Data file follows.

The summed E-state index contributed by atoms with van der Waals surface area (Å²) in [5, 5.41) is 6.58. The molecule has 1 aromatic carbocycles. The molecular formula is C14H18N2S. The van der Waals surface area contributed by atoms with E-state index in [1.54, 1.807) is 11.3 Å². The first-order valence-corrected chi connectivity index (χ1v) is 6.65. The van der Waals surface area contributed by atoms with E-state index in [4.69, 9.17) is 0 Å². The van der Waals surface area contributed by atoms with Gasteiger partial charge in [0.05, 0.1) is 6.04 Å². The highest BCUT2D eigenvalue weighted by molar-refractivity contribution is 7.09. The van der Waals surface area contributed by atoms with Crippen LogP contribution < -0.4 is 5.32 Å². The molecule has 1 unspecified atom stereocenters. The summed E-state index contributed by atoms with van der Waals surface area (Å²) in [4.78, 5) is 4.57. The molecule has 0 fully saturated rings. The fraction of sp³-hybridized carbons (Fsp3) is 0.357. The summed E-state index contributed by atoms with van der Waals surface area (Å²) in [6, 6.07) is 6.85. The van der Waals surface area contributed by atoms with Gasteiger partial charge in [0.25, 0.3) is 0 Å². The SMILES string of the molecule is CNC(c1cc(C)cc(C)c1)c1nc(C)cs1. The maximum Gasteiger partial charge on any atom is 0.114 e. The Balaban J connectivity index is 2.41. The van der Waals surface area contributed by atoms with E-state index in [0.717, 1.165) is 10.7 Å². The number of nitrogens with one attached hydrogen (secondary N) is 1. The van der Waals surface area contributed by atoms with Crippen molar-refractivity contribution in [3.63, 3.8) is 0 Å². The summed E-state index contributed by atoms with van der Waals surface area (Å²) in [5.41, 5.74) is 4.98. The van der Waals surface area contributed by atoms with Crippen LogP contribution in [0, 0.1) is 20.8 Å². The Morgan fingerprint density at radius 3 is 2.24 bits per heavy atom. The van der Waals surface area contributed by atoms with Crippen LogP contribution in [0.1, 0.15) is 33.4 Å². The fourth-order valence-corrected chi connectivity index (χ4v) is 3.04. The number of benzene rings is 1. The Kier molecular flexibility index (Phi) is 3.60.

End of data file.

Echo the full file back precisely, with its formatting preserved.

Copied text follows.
The summed E-state index contributed by atoms with van der Waals surface area (Å²) in [5, 5.41) is 6.58. The molecule has 1 aromatic carbocycles. The molecular formula is C14H18N2S. The van der Waals surface area contributed by atoms with E-state index in [1.54, 1.807) is 11.3 Å². The first-order valence-corrected chi connectivity index (χ1v) is 6.65. The van der Waals surface area contributed by atoms with E-state index in [4.69, 9.17) is 0 Å². The van der Waals surface area contributed by atoms with Gasteiger partial charge in [0.05, 0.1) is 6.04 Å². The highest BCUT2D eigenvalue weighted by molar-refractivity contribution is 7.09. The van der Waals surface area contributed by atoms with Crippen LogP contribution < -0.4 is 5.32 Å². The molecule has 1 unspecified atom stereocenters. The summed E-state index contributed by atoms with van der Waals surface area (Å²) in [4.78, 5) is 4.57. The molecule has 0 fully saturated rings. The fraction of sp³-hybridized carbons (Fsp3) is 0.357. The summed E-state index contributed by atoms with van der Waals surface area (Å²) in [6, 6.07) is 6.85. The van der Waals surface area contributed by atoms with Gasteiger partial charge in [0.25, 0.3) is 0 Å². The SMILES string of the molecule is CNC(c1cc(C)cc(C)c1)c1nc(C)cs1. The maximum Gasteiger partial charge on any atom is 0.114 e. The Balaban J connectivity index is 2.41. The van der Waals surface area contributed by atoms with E-state index in [0.717, 1.165) is 10.7 Å². The number of nitrogens with one attached hydrogen (secondary N) is 1. The van der Waals surface area contributed by atoms with Crippen molar-refractivity contribution in [3.63, 3.8) is 0 Å². The summed E-state index contributed by atoms with van der Waals surface area (Å²) in [5.41, 5.74) is 4.98. The van der Waals surface area contributed by atoms with Crippen LogP contribution in [0, 0.1) is 20.8 Å². The Morgan fingerprint density at radius 3 is 2.24 bits per heavy atom. The van der Waals surface area contributed by atoms with Crippen LogP contribution in [0.1, 0.15) is 33.4 Å². The fourth-order valence-corrected chi connectivity index (χ4v) is 3.04. The number of benzene rings is 1. The Kier molecular flexibility index (Phi) is 3.60.